• Fast gps connect at start of activity – I didn’t realize how fast it was until I got the Vivoactive which is noticeably slower.  With the Instinct it is select activity and go, while with the Vivo it is select activity, wait, wait, wait, think about not even tracking miles, then it says its ready, then you go.
PhysioQ app.

For my use, I can’t say that one tracker is better than the other, they each have their strengths.  My intent was to upgrade to the Vivo, but I may just keep the Instinct for winter outdoor stuff if the Vivo proves to be more of a fair weather tracker.  In the meantime I love not having to wear old man glasses, often just to read the date.

Here’s another cool thing about a tracker, especially one like the Vivoactive 4 that measures Pulse Ox: You can donate your data for science, like organ donations, only you don’t need to die first.  I signed up for the PhysioQ/NEO program which collects Heart Rate, Respiration and SpO2, but am still going to be enrolling in the Stanford Program. and maybe the Duke Program.  Stanford already has preprint results showing how fitness trackers can early detect Covid-19 before symptoms appear.

Importantly the physiological alterations were detected prior to, or at, symptom onset in over 85% of the positive cases (21/24), in some cases nine or more days before symptoms. – Stanford Health Lab preview(preprint)


Subtle changes in heart rates or blood oxygen saturation levels could alert you to an infection days before you feel adverse effects or see visible symptoms. Detecting so-called asymptomatic people, who never get sick, and presymptomatic people, who get sick several days later, is not only good for those infected; rather, researchers consider it critical to stopping the spread of COVID-19. – AARP – Could Your Fitness Tracker Detect COVID-19?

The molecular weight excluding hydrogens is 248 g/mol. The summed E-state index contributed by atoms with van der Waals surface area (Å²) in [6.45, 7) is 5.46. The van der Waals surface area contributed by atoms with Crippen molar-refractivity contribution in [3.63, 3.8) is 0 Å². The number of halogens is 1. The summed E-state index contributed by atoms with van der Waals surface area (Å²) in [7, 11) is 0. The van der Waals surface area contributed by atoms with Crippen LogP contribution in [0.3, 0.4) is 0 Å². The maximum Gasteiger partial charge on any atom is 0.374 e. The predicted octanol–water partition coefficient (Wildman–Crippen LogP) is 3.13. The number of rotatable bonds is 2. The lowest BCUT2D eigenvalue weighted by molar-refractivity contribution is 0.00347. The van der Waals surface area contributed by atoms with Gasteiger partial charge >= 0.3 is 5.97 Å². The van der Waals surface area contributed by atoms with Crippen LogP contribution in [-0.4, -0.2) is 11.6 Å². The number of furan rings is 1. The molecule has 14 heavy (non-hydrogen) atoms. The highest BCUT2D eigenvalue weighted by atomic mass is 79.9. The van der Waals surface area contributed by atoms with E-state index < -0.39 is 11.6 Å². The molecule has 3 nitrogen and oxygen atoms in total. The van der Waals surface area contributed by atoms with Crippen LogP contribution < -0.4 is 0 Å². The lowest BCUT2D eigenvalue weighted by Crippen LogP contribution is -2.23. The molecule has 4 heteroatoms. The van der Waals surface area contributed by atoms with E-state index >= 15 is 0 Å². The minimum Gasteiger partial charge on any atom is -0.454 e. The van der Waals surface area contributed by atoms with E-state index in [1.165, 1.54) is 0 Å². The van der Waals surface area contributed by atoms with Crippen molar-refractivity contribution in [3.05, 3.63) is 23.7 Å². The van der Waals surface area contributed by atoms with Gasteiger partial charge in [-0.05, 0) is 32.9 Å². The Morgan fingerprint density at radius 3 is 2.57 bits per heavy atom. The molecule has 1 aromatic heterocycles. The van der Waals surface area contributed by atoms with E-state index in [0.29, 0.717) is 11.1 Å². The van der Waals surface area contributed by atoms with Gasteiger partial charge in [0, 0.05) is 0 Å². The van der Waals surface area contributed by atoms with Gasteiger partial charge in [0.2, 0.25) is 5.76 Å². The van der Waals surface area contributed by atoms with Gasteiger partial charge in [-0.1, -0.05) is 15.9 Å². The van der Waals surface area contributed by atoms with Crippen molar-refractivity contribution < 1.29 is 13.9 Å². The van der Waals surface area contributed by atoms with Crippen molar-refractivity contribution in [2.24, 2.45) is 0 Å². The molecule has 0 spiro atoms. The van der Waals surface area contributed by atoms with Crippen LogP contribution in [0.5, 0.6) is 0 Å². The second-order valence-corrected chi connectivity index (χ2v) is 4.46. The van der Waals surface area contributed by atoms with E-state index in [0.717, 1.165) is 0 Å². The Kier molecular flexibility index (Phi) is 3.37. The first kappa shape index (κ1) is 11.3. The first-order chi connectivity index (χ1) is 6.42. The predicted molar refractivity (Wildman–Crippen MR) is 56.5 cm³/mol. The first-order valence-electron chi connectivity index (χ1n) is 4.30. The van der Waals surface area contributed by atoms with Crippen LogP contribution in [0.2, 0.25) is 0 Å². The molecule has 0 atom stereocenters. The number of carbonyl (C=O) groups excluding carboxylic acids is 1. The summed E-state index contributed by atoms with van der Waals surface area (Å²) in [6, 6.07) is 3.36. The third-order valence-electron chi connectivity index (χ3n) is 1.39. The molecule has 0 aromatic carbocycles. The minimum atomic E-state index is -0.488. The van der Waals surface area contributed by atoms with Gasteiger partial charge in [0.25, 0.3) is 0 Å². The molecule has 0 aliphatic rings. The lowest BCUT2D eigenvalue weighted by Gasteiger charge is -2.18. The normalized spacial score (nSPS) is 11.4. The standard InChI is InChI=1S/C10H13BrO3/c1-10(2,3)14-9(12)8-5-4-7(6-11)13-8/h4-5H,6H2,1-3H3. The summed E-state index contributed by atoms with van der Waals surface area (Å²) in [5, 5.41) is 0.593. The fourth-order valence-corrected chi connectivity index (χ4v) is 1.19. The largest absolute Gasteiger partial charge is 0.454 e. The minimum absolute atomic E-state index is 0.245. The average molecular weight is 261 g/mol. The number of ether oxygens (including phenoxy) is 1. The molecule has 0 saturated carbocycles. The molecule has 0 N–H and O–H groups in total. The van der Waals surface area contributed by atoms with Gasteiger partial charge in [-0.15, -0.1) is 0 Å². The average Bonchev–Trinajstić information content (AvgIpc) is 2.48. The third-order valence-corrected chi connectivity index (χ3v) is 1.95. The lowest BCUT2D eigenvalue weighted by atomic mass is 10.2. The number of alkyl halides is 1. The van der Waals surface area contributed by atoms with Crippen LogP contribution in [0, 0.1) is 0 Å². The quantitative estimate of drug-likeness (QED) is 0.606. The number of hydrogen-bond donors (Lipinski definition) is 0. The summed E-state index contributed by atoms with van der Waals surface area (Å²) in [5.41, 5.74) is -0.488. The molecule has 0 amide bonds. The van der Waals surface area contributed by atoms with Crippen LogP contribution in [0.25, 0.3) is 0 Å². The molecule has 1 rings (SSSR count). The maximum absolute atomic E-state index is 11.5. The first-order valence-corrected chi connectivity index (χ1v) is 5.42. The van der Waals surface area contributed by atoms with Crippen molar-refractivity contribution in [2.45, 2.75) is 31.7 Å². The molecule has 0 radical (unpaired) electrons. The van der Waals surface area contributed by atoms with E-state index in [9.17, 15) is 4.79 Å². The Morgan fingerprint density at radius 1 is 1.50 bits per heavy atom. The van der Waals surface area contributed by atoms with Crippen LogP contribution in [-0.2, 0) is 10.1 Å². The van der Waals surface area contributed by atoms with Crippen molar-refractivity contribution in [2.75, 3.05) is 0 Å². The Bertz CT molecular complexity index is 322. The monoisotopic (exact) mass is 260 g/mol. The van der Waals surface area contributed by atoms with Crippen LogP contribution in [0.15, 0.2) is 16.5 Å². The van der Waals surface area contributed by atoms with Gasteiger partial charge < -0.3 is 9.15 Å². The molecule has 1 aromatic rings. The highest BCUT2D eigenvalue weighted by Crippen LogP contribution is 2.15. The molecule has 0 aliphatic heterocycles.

Screenshot from my Garmin Connect app. No medical advice here, but I will be concerned if I start trending downward

Hopefully all the data will lead to a Covid early warning system because early detection leads to earlier treatment and earlier self-quarantine which means lowered viral transmission rate, which until we have a vaccine, lowered transmission rate is all we have to go on.

Here’s an article that has a nice overview of Pulse Ox and Covid.  BTW this is from late April, AAAS:Why don’t some coronavirus patients sense their alarmingly low oxygen levels?

Please consider signing up for one of the programs as I did.  And in the meantime remember that Covid is a lot harder on your lungs than wearing a mask, so wear your dam mask 😉


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Poor as my writing might be, I still like to write. I’ve written a blog or two in the past, but at one point or another they each became a chore rather than a joyful pastime. C.S. Lewis said, regarding writing, “Write about what really interests you, whether it is real things or imaginary things, and nothing else.” I will be following Lewis’ advice so this blog, which bears my name, will remain a joyful pastime. Hope you like bikes.